. . . I was in India.
When I first heard of the city of Jaisalmer I was entranced, it seemed to me to be at the end of the world. The golden city is dominated by the fort, a living, vibrant place that has a life of its own, hanging on the edge of the far west of India.
It’s a very commercial town, everywhere you turn someone is trying to persuade you that you need spices you’ve never heard of, saris, wall hangings, ornaments of all types. I expect it’s even more touristy now. But that doesn’t spoil it’s charm, the twists and turns of each cow inhabited alley, gets under your skin and even deeper into your nostrils.
There are several Jain temples, with finely detailed interiors, and a plethora of Buddhas.
The stoneware is so beautiful it’s hard to know where to look.
But there are quiet spots to reflect,
And sculpture to wonder at,
Haveli’s are mansion houses of the wealthy. While some in Rajasthan are dilapidated, many are well maintained and open to the public for a few hundred rupees. This one was a museum come antique shop, I think pretty much everything was for sale at a price, even though it was also a home.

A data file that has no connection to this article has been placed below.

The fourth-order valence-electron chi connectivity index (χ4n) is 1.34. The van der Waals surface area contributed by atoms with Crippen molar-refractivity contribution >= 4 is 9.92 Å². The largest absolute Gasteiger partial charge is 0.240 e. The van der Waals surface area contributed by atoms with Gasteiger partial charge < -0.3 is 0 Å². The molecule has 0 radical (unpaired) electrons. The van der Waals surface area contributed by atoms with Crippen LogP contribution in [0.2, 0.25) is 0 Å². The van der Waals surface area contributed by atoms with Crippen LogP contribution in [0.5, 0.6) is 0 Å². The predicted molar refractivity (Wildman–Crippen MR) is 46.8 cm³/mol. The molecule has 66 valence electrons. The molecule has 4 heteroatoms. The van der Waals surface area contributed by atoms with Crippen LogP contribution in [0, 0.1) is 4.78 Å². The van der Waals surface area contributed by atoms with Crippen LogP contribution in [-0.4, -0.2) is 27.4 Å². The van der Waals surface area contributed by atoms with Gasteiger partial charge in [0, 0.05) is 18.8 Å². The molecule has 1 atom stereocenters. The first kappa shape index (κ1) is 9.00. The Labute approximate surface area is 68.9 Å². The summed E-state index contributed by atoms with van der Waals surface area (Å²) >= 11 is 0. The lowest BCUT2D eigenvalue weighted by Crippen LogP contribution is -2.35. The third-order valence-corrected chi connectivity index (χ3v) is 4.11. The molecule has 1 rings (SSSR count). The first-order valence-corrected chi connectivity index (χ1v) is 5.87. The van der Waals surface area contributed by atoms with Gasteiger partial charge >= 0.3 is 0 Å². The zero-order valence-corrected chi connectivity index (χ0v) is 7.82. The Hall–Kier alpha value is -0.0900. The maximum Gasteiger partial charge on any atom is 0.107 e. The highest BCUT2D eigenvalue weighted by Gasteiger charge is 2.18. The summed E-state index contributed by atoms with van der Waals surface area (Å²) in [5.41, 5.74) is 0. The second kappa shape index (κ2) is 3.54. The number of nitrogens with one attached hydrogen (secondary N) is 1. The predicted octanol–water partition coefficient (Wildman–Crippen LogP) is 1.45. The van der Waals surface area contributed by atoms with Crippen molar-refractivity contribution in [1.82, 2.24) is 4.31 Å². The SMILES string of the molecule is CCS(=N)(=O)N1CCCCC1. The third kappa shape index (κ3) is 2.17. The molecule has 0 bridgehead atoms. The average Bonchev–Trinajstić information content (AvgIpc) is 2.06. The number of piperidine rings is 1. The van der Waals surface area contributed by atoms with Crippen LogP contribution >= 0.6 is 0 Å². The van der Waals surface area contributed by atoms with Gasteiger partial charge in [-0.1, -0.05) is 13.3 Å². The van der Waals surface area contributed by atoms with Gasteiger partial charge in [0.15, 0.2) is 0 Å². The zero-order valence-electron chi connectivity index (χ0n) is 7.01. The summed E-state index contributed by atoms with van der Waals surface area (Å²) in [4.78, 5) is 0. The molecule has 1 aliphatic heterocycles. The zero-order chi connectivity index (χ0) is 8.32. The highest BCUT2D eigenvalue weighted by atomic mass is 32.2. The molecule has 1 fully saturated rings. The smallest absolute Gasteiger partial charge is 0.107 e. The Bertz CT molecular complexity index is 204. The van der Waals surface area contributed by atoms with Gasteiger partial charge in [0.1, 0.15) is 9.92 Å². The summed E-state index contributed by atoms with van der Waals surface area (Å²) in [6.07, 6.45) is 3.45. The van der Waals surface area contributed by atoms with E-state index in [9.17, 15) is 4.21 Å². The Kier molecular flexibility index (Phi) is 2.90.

In the afternoon of October 20th,we went wandering around the streets. As in cities all over the world, groups of men gather on street corners and squares to play cards and board games, while the women are hard at work trying to feed their families.
The fort is one of the biggest in the world, built high on a hill with three layers of walls and ninety nine bastions. Here is a view from one.
In time for sunset, we went just outside the town to see the fort change colour, by day it’s the colour of a lion, but at sunset it turns to a honey gold.
Although the sunset was disappointing, traveling friend and I were happy to be all dressed up in our finery, in the most mesmerising city at the end of the world.
Jaisalmer is around 800 kilometeres from Delhi, and it can be reached by train, an overnight journey. Better still, try a slow journey and stop along the way. Rajasthan is wonderful and the people are warm and friendly, who are justifiably proud of their heritage.